- Using painters tape or masking tape, run the tape along the upper edge of the glass, using the edge as a guide. Most glasses are tapered, so you will have one edge of the tape taut and the other will have to be pressed in to yield a “gathered” look.
- Once the upper edge is taped you will only want to hold on to the taped portion or hold by placing your hand in the glass and spreading your fingers. From here on out you don’t want ANY finger prints on the exterior of the glass.
- Using fine steel wool or fine grit sand paper, rough up the exterior of the glass, be sure to get the stem as best as you can, taking care to not break the glass. This step does not seem to be required for good adhesion, but it does seem to keep the paint put longer. Be careful not to scratch the tape.
- Once you feel like you have scoured the entire outside of the glass, wipe down with rubbing alcohol. If you’re desperate, vodka works fine too… we don’t drink vodka, so I’m always looking ways to rid ourselves of the stock that inevitably ends up here after we have gatherings.
- Inspect your glass to make sure you are lint-, dust- and oil-free.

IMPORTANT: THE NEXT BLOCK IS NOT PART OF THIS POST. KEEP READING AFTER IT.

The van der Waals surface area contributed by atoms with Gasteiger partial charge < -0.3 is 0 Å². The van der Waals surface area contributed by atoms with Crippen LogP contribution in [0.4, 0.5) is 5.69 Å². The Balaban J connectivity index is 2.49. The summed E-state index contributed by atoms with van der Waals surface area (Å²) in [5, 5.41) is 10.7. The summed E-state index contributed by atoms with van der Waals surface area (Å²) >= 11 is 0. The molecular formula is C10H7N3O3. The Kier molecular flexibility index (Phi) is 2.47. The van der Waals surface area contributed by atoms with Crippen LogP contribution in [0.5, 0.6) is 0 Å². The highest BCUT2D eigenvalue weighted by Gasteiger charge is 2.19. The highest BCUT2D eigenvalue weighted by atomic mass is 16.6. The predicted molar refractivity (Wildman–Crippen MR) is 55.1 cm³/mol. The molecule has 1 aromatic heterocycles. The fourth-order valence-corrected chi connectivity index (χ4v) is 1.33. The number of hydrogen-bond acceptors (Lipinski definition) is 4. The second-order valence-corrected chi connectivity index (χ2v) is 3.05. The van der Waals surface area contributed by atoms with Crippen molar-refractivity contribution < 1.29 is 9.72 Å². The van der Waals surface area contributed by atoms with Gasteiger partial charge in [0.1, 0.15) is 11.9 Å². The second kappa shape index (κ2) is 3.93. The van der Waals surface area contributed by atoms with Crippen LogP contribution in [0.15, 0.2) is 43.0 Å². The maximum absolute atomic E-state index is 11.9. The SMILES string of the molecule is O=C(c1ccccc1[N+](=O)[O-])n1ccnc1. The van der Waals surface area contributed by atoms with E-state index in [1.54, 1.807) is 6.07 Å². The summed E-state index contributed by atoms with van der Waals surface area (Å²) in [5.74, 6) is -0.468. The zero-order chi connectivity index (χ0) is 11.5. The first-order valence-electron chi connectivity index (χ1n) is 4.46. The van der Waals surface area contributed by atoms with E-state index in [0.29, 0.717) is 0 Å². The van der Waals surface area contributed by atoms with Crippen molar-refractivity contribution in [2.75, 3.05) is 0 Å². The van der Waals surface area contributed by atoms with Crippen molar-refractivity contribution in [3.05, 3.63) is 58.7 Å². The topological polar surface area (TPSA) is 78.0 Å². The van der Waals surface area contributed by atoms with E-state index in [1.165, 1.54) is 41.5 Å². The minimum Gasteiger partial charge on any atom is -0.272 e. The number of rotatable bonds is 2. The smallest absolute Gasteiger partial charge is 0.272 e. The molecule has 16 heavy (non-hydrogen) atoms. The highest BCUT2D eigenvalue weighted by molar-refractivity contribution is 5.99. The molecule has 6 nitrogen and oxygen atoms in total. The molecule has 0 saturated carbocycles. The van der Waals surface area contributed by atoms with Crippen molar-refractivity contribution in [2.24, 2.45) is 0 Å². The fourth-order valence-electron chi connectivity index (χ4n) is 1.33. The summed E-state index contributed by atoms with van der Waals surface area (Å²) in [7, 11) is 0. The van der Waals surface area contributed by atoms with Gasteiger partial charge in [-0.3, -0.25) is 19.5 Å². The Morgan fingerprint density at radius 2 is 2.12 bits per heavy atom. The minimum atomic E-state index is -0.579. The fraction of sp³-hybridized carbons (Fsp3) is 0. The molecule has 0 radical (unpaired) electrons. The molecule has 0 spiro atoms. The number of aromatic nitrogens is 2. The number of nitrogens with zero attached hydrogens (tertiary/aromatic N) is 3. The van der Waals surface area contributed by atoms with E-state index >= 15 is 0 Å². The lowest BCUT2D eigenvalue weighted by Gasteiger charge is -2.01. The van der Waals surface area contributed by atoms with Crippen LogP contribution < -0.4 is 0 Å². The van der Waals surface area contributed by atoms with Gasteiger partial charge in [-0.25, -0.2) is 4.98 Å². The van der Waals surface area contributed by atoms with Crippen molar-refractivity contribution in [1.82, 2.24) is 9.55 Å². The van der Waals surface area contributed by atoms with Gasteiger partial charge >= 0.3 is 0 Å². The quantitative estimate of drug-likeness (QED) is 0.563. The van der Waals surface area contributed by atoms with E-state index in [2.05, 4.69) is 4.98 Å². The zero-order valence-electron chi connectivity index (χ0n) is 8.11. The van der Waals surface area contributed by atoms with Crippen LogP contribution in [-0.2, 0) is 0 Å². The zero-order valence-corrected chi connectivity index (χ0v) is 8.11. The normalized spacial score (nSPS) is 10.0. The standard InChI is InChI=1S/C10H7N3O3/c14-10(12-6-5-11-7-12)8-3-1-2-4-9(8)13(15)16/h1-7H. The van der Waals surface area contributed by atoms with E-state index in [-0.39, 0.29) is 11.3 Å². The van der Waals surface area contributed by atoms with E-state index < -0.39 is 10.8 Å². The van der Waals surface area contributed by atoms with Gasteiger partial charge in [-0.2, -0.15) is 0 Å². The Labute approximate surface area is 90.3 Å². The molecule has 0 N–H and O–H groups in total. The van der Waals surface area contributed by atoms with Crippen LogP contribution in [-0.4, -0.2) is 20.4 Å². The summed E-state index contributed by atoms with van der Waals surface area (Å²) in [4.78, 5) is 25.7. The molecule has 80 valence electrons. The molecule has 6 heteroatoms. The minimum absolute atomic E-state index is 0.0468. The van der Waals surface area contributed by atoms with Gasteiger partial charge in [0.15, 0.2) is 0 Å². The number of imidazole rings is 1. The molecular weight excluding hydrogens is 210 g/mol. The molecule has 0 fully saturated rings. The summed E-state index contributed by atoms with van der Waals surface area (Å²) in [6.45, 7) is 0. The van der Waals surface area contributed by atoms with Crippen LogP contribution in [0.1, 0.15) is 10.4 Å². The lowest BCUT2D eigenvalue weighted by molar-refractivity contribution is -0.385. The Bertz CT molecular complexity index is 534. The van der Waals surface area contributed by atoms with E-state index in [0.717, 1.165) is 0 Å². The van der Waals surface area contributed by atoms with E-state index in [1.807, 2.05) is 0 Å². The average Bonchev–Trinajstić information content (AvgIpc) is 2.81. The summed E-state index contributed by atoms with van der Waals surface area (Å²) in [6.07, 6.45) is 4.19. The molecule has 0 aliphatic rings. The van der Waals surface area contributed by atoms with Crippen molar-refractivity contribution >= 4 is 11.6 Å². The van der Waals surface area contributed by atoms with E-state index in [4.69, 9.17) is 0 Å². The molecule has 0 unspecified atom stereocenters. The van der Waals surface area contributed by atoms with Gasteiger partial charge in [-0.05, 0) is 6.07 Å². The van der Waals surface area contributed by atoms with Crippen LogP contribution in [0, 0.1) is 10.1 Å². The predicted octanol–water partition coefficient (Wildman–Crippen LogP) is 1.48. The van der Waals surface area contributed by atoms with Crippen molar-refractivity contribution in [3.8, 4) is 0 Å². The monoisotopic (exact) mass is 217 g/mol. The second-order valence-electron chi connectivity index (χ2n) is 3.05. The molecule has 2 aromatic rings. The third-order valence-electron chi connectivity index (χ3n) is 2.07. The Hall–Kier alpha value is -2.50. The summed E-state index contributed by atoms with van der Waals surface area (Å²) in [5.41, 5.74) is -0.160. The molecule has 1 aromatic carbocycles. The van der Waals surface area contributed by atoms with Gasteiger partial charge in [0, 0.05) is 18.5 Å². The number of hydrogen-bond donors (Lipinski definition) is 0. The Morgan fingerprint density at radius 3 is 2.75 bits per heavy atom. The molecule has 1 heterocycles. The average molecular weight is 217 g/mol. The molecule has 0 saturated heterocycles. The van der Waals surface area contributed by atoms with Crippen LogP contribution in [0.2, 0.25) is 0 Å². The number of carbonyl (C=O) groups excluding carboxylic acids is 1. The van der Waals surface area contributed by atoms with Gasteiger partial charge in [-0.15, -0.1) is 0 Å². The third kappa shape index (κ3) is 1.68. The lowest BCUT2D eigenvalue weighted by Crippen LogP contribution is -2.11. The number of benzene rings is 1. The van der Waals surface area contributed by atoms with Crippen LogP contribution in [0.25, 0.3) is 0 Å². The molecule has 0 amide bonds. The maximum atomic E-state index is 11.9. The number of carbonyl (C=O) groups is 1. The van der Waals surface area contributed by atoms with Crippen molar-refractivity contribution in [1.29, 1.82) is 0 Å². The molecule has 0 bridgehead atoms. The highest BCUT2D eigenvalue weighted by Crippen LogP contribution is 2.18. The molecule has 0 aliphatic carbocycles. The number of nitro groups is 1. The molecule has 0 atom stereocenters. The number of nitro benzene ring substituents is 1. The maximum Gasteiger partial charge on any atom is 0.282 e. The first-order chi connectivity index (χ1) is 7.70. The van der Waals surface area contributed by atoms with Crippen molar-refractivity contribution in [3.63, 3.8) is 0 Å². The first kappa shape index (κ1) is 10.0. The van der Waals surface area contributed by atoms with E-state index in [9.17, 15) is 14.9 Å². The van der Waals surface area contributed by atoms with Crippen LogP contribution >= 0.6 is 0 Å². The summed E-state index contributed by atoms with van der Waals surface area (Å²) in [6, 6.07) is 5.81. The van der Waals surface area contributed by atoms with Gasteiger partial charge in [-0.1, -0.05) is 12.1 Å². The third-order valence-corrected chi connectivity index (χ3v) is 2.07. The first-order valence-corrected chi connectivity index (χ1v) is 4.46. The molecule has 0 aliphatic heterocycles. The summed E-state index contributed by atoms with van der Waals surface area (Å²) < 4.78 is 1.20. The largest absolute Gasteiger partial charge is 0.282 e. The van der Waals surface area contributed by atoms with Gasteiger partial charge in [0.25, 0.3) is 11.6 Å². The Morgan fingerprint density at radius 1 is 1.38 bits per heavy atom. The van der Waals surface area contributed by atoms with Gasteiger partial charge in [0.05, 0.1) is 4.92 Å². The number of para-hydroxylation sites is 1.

- Place the glasses stem down on a draped surface, stuff with paper so the interiors do not collect over spray, you can tape the tops closed if you prefer.
- LET’S PAINT! Read the directions of your chosen paint. Some paints are recommended for use on glass, these are your best bet, but I’ve used the brushable kind which does not explicitly state its appropriateness for use on glass, and it worked fairly well (though the brush strokes are not my favorite look for this application).
- Using long even strokes mist the glass with sprayable chalkboard paint. OR using a sponge brush, apply a thin layer of canned (brushable) chalkboard paint. The thinner the better (for both types)!
- Let the paint dry for the recommended time on the can between coats, if you need to touch them at all, only touch the taped portion or the interior.
- Flip the classes over and apply another thin coat. I avoid spraying the base of the foot (underside), you can tape it if you like, but it’s pretty easy to just avoid it and a bit of overspray shouldn’t hurt.
- Let dry.